Digital Outback Photo
- Photography using Digital SLRs

 

Workflow Techniques #107

The Making of the Alcatraz Photos

essay by Uwe Steinmueller

 
 

Our regular readers know that we just recently got the HDR bug. Actually we think that using multiple exposures were essential to create our recent Alcatraz portfolio.

Using at least 3 exposures for each single photo does not make your workflow easier. That is why we want to share our experience for the Alcatraz session (that day we shot about 103x3 images).

Getting the shots

We set the camera to a bracket for 3 exposures. Here are the requirements:

  • Sturdy tripod and head
  • Use mirror lockup in camera
  • We use exposures of -2EV, 0, +2EV (the Nikon D2x can only do a max of 1EV increments)
  • Release the mirror
  • Wait about 3 seconds
  • Take the shot
  • This of course 3 times (the bracketing is handled by the camera)
  • We always use only manual exposure for any static objects
  • Larger focal length has a great chance to get the images out of alignment (can be handled in the software)

Processing the images (exposure merge)

To process that many images all manually would be very tedious, Fortunately we can use Photomatix 2.3 (read our review note) in batch mode.

Step 1: Converting your RAW files

We processed all of our images in a raw processor. You can use the RAW converter you like. This example was done with LightZone.

Step 2: Merging the images (in 3 shot batches)


Photomatix Batch Dialog


Tone Compressor

There are quite a few options to merge the files and you can actually create them all at the same time.

The following section got updated:

  • Generate HDR
    • Detail Enhancer: : Powerful but you have to be careful to get the best settings (choice #1 for indoor shots, we avoid extreme settings).
    • Tone Compressor: No halos, in many cases a good choice (our choice #1 for high contrast outdoor shots).
  • Average: Gives nice flat images. Flat is actually nice because we can tune the images later in LightZone or Photoshop. This option is our alternate choice to the other two methods.

Other settings:

  • Align Images: It is better to check this option. Cameras can shake quite a bit even on a sturdy tripod
  • Save As TIFF: Will create 16-bit TIFFs (the only option for serious work)
  • Destination Folder: We normally use a different destination folder

Our 300 images (100 x 3) need some hours to be processed. Do some other time in the meantime.


Image after "Average" exposure merge

 

Note of caution: If you run run these long batch runs be sure to have enough disk space. Better not use the disk where you have your system installed. We had this to learn last night the hard way. Our Quad Mac system disk had a disk overflow and did not boot anymore. Kept us busy for a long night.

Step 3: Tone Mapping

Because we use the "Average" option we cannot use the Tone Mapper in the same run (maybe a nice feature for future versions of Photomatix). The following screen shot shows the settings we mainly use for batch conversions.


Tone Mapper in Photomatix

Photomatix allows also to process single files (these are the result of step 2):


Single File Batch Processor

The above screen shot shows the Tone Mapping options for our second batch run.


Image after Tone Mapping

Using Enhancer 5.0 (see our review)

We finally also added a tuning step with Enhancer which improved the local contrast even more:

As we said for quite a time "Enhancer" is really an excellent plugin. Version 5.0 support batch processing (remove the old version completely)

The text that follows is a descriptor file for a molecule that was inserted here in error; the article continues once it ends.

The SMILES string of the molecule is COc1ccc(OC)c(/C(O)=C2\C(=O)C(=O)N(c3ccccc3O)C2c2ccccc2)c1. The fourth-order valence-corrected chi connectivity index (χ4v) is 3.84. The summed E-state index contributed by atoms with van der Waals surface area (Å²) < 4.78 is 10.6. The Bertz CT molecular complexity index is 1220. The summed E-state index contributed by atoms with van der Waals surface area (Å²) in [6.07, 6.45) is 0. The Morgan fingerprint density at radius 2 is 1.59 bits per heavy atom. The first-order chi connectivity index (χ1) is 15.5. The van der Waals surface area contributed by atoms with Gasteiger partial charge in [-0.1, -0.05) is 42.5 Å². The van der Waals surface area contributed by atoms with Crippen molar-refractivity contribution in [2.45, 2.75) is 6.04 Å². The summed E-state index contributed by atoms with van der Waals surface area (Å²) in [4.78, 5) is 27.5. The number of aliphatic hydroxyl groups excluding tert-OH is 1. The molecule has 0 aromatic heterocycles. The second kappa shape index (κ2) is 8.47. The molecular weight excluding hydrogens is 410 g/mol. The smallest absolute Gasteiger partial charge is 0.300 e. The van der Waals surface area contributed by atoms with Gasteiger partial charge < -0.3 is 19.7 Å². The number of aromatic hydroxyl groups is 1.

Final Editing

We use LightZone 2.0 (read our review) for our final editing.


Tool Stack for color Processing

Here are some simple steps:

  • ToneMapper: Improves the image most of the time
  • Hue/Saturation: Boosting the saturation a bit
  • White Balance: Warming up the colors
  • Sharpen: We show the default values here but could go stronger

Once we have corrected one image we can apply the same tools to other images.


Color version from LightZone

Note: Smaller images on the screen always look darker than larger images

B&W Version

Really hard to say what we like better the color or B&W version of these photos. But overall we like B&W a lot. The B&W conversion is straight forward in LightZone:


B&W conversion

We use these two steps:

  • ChannelMixer: You need to play with the channels and also keep an eye on the picture and histogram to avoid blown highlights or too muddy shadows.
  • ZoneMapper: Most of the time B&W imaged can call for more contrast and this is what we do with this ZoneMapper.

Split Toning

We can even create subtle split tones in LightZone:


Split Toning with the Color Cast tool

Try split toning you B&W photos. This leaves us with the final result in B&W:


Toned B&W version

Conclusion

We think that using multiple exposures helped getting the images we wanted (maybe even we have dreamed about). Photomatix is a valuable tool to get the exposures merged and its batch feature proved to be essential for our workflow. Final processing in LightZone is very easy and feels natural.

Please feel free to discuss this workflow in our news groups.

You can buy both products via the links on the top of this page at a discount.

 

Discussion

Raoul wrote (read the news group thread)

"One question for now, why you desided to take 3 photo's and not more? Was this because of the space you were working in, or do you think it makes no sense to shoot 7 or more exposures (like i did till now)."

"If i tell you that in the film days i caried so much light with me to balance the daylight with the inside light, this HDR thing is a revolution for my workflow, but still to learn a lot."

Reply by Uwe

Very good question. Actually you cannot enable shooting bracketed sets of 5 or more in the 1ds2 without a computer. Now it is enabled for the next time. I would have likely opted for 5 shots.

 

 
 
 
   

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